As the date draws nearer to the ultimate release for Reflektor, Arcade Fire seamlessly excite fans again with another trailer. Since appearing at performances like the YouTube’s Music Awards, and the Bridge School Benefit Show, they’ll perform on “The Colbert Report” October 21st. Expect (or hope) to hear some new tracks. The band continues to hold us on a string.

Nonethless, view the cryptic and beautiful trailer below:

 

Dez Harley is a Nostalgic Guru

How much music is released on a daily basis? Let me rephrase that question; how much music do we miss out on a daily basis? Take a look at any Soundcloud, Bandcamp, or Facebook music page and that will put into perspective about the amount of potentially great tunes we forfeit by staying safe with our collection. I received a link recently with a caption titled, “Prod. by MF Doom”. It doesn’t matter what else was written, because I either thought this was a joke, or a surprise, but I assumed the first option. Readying my ears for embarrassment, I opened the link to a well made Bandcamp page that brightened my assumption of this ‘MF Doom’ track.

Attached was colorful images of bikini clad women and.. a cassette recorder? It was like I found deep web 10 years ago. My first thought before pressing play was another vaporwave track that’s covered by a solid layout, but I listened further and was pleased with the opening beat. Reminiscing an old feature flash game combined with DJ Shadow in his prime, “Foreshadow” was relatively fresh. I still didn’t know what to expect with the track, but I figured out the MF Doom label as soon as the instrumental broke into a replica beat. I assume the rapper is Dez Harley, who comes in pretty heavily once the new beat takes shape. I was sort of confused with the mixture of genres, but it began to make sense as the songs progressed. Dez Harley has a unique flow to him. He’s not out there like Danny Brown, but the guy has lungs of steel. I didn’t bother researching more about the artist, because the mysteriousness only added to my experience with this track. Apologies go out if I miss the mark completely.

He takes an enormous chunk of the song laying lyrics after lyrics praising his success and hard-work. It’s convincing enough to keep me captivated. After Harley takes a breath, the instrumental flows back into a vaporwave section filled with blips and bloops that just scream Twin Peaks and NWA. It’s nostalgia to my ears. At just over 3 minutes, Dez Harley takes a stab at the massively full hip-hop pool with a unique sound that stood out among the list of forgotten rappers. I would classify his style into a slacker-rap (Ironically his flow is extremely talented) with a heavy vaporwave influence. On the outside, this combination is doomed, but thanks to chances taken by people like Dez, I can recieve exciting new tracks like “Foreshadow”.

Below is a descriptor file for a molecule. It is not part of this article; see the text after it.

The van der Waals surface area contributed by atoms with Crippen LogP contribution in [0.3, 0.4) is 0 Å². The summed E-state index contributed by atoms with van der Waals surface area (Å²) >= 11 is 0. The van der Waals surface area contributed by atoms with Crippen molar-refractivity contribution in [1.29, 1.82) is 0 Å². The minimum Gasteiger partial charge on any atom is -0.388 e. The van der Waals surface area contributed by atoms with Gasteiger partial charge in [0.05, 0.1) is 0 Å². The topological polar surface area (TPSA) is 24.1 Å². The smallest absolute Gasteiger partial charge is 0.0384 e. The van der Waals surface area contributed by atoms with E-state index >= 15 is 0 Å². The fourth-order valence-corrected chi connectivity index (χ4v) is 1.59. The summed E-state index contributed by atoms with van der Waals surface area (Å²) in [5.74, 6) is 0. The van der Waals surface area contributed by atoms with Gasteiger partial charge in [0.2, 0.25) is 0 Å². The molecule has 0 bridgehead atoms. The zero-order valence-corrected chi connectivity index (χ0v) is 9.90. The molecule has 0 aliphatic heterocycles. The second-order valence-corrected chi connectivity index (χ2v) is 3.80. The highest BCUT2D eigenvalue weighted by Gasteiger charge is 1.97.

Danny Brown – Old

From the beginning of “Side A”, it’s obvious that Danny Brown has changed. Since his 2011 release, XXX, Danny has reached some major ups and downs. His unique character of being Detroit’s King Pin in rap has been hidden by the fact that he isn’t a usual player in the modern rap game. Compared to fellow Detroit-ee, Big Sean, Danny resembles someone who has just escaped a psych ward. His gap-toothed, psychotic smile was a clear influence for the infamous Miley Cyrus tongue flair that she seems to flaunt at every opportunity. From an outsiders view, Danny Brown is the devil of hip-hop today.

Old doesn’t play out like XXX. From the beginning, Danny raps about how people keep asking to change back to his older style, but in reality, Danny isn’t interested in it. He wants to keep the ball rolling and stay on top of his game. The idea does make sense; why play safe in a genre where playing safe creates losers. Danny isn’t about staying within the realms of his peers. He’s outlandish, crude, original, and honest, but his approach to compacting all these different ideas strays from traditional values in rap. While XXX presented a wild and dirty side to Danny, he’s taken more of an aggressive and louder approach on Old.